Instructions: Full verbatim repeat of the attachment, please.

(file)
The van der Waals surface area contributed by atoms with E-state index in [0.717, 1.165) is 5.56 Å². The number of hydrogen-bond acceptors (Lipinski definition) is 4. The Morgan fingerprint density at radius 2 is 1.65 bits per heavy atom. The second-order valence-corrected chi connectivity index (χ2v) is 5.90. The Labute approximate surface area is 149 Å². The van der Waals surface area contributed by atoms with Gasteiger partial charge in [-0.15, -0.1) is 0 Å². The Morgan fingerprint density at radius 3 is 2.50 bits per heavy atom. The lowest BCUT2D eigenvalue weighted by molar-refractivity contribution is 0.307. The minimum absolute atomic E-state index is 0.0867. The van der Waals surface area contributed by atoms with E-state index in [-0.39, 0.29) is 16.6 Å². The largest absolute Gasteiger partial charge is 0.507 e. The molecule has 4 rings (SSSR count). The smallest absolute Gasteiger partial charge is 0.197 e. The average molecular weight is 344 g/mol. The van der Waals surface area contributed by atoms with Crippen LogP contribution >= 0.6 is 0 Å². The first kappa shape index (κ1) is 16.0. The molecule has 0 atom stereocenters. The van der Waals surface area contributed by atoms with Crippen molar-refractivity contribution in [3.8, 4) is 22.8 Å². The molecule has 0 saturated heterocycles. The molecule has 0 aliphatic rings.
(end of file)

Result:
The van der Waals surface area contributed by atoms with E-state index in [0.717, 1.165) is 5.56 Å². The number of hydrogen-bond acceptors (Lipinski definition) is 4. The Morgan fingerprint density at radius 2 is 1.65 bits per heavy atom. The second-order valence-corrected chi connectivity index (χ2v) is 5.90. The Labute approximate surface area is 149 Å². The van der Waals surface area contributed by atoms with Gasteiger partial charge in [-0.15, -0.1) is 0 Å². The Morgan fingerprint density at radius 3 is 2.50 bits per heavy atom. The lowest BCUT2D eigenvalue weighted by molar-refractivity contribution is 0.307. The minimum absolute atomic E-state index is 0.0867. The van der Waals surface area contributed by atoms with E-state index in [-0.39, 0.29) is 16.6 Å². The largest absolute Gasteiger partial charge is 0.507 e. The molecule has 4 rings (SSSR count). The smallest absolute Gasteiger partial charge is 0.197 e. The average molecular weight is 344 g/mol. The van der Waals surface area contributed by atoms with Crippen LogP contribution >= 0.6 is 0 Å². The first kappa shape index (κ1) is 16.0. The molecule has 0 atom stereocenters. The van der Waals surface area contributed by atoms with Crippen molar-refractivity contribution in [3.8, 4) is 22.8 Å². The molecule has 0 saturated heterocycles. The molecule has 0 aliphatic rings.